The pilot stared at him. "What's going on? I just flew somebody there. There's a bad storm blowing."
"Will you take me?"
"It'll cost you triple."
Max did not even hesitate. He climbed into the helicopter. As they took off, Max turned to the pilot and asked, "Who was the passenger you took to Sardinia?"
"His name was Williams."
The dark was Elizabeth's ally now, concealing her from her killer. It was too late to get away. She had to try to find a place to hide somewhere in the house. She went upstairs, putting distance between herself and Rhys. At the top of the stairs she hesitated, then turned toward Sam's bedroom. Something leaped at her out of the dark, and she started to scream, but it was only the shadow of a wind-whipped tree through the window. Her heart was pounding so hard that she was sure that Rhys would be able to hear it downstairs.
Delay him, her mind said. But how? Her head felt heavy. Everything was fuzzy. Think! she told herself. What would old Samuel have done? She walked to the bedroom at the end of the hall, took the key from the inside and locked the door from the outside. Then she locked the other doors and they were the doors of the gates of the ghetto in Krakow, and Elizabeth was not sure why she was doing it, and then she remembered that she had killed Aram and that they must not catch her. She saw the beam of a flashlight below, starting to move up the stairs, and her heart leaped. Rhys was coming for her. Elizabeth began to climb the tower stairs, and halfway up, her knees began to buckle. She slid to the floor and crawled the rest of the way on her hands and knees. She reached the top of the stairs and dragged herself upright. She opened the door to the tower room and went in. The door, Samuel said. Lock the door.
Elizabeth locked the door, but she knew that that would not keep Rhys out. At least, she thought, he will have to break it down. More violence to explain. Her death was going to look like murder. She pushed furniture against the door, moving slowly, as though the darkness were a heavy sea dragging her down. She pushed a table against the door, then an armchair and another table, working like an automaton, fighting for time, building her pitiable fortress against death. From the floor below she heard a crash and a moment later another and then a third. Rhys was breaking down the bedroom doors, looking for her. Signs of an attack, a trail for the police to follow. She had tricked him, as he had tricked her. Yet something was vaguely bothering her. If Rhys had to make her death look like an accident, why was he breaking down doors? She moved to the French doors and looked outside, listening to the mad wind singing a dirge to her. Beyond the balcony there was a sheer drop to the sea below. There was no escape from this room. This was where Rhys would have to come to get her. Elizabeth felt around for a weapon, but there was nothing that could help her.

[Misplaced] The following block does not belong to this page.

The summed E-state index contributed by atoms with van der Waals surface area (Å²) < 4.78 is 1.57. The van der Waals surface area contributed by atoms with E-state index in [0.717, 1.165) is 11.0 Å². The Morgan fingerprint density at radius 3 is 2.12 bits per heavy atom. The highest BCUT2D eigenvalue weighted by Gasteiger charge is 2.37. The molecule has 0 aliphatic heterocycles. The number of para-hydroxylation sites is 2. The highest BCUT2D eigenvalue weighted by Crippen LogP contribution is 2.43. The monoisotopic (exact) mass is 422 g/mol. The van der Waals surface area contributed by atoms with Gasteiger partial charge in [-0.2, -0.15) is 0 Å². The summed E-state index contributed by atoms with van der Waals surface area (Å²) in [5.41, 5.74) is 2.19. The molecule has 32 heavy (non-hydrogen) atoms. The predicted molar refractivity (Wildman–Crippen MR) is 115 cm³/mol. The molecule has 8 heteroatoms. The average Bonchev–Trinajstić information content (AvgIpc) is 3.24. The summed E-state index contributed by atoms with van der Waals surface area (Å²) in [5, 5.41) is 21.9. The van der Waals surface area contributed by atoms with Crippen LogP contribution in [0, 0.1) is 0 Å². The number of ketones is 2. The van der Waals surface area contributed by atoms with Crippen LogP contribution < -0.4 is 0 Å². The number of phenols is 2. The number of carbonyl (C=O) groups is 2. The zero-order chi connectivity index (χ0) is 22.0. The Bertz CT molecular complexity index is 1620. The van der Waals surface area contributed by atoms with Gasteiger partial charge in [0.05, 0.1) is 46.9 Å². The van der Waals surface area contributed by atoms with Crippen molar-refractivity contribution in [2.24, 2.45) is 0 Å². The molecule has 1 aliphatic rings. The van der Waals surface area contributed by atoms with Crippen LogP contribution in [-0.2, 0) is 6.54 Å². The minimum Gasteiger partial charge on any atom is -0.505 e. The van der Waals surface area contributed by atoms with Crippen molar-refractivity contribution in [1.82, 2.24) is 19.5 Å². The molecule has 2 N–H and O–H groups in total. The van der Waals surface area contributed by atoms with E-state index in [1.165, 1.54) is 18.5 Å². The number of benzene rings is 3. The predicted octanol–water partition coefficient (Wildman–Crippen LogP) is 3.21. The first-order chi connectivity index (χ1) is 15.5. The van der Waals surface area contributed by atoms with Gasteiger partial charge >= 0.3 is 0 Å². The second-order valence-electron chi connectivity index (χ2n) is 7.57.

She waited in the dark for her killer.
What was Rhys waiting for? Why didn't he break the door down and get it over with? Break the door down. Something was wrong. Even if he took her body away from here and disposed of it somewhere else, Rhys would still not be able to explain the violence of the house, the smashed mirror, the broken doors. Elizabeth tried to put herself into Rhys's mind, to figure out what plan he could have that would explain all those things without the police suspecting him of her death. There was only one way.
And even as Elizabeth thought of it, she could smell the smoke.